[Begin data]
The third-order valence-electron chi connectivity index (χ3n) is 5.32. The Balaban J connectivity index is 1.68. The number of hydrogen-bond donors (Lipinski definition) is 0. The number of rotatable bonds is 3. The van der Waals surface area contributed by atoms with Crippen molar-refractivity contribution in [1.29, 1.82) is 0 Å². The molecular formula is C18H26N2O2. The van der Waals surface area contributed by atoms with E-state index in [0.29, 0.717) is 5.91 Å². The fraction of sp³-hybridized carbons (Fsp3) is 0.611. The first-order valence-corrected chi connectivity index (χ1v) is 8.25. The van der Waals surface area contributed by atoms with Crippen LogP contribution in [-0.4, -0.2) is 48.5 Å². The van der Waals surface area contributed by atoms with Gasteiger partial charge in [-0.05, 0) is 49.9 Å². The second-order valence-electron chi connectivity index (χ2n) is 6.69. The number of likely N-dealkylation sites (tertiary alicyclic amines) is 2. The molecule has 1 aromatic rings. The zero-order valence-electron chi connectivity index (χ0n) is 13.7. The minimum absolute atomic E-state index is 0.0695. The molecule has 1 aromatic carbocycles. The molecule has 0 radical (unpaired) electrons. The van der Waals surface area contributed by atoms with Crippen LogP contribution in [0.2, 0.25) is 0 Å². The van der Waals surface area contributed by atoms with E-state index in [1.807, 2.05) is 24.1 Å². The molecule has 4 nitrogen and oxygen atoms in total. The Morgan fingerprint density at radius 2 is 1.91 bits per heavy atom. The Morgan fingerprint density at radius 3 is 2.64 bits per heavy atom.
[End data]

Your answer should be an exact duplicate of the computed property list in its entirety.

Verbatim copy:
The third-order valence-electron chi connectivity index (χ3n) is 5.32. The Balaban J connectivity index is 1.68. The number of hydrogen-bond donors (Lipinski definition) is 0. The number of rotatable bonds is 3. The van der Waals surface area contributed by atoms with Crippen molar-refractivity contribution in [1.29, 1.82) is 0 Å². The molecular formula is C18H26N2O2. The van der Waals surface area contributed by atoms with E-state index in [0.29, 0.717) is 5.91 Å². The fraction of sp³-hybridized carbons (Fsp3) is 0.611. The first-order valence-corrected chi connectivity index (χ1v) is 8.25. The van der Waals surface area contributed by atoms with Crippen LogP contribution in [-0.4, -0.2) is 48.5 Å². The van der Waals surface area contributed by atoms with Gasteiger partial charge in [-0.05, 0) is 49.9 Å². The second-order valence-electron chi connectivity index (χ2n) is 6.69. The number of likely N-dealkylation sites (tertiary alicyclic amines) is 2. The molecule has 1 aromatic rings. The zero-order valence-electron chi connectivity index (χ0n) is 13.7. The minimum absolute atomic E-state index is 0.0695. The molecule has 1 aromatic carbocycles. The molecule has 0 radical (unpaired) electrons. The van der Waals surface area contributed by atoms with Crippen LogP contribution in [0.2, 0.25) is 0 Å². The van der Waals surface area contributed by atoms with E-state index in [1.807, 2.05) is 24.1 Å². The molecule has 4 nitrogen and oxygen atoms in total. The Morgan fingerprint density at radius 2 is 1.91 bits per heavy atom. The Morgan fingerprint density at radius 3 is 2.64 bits per heavy atom.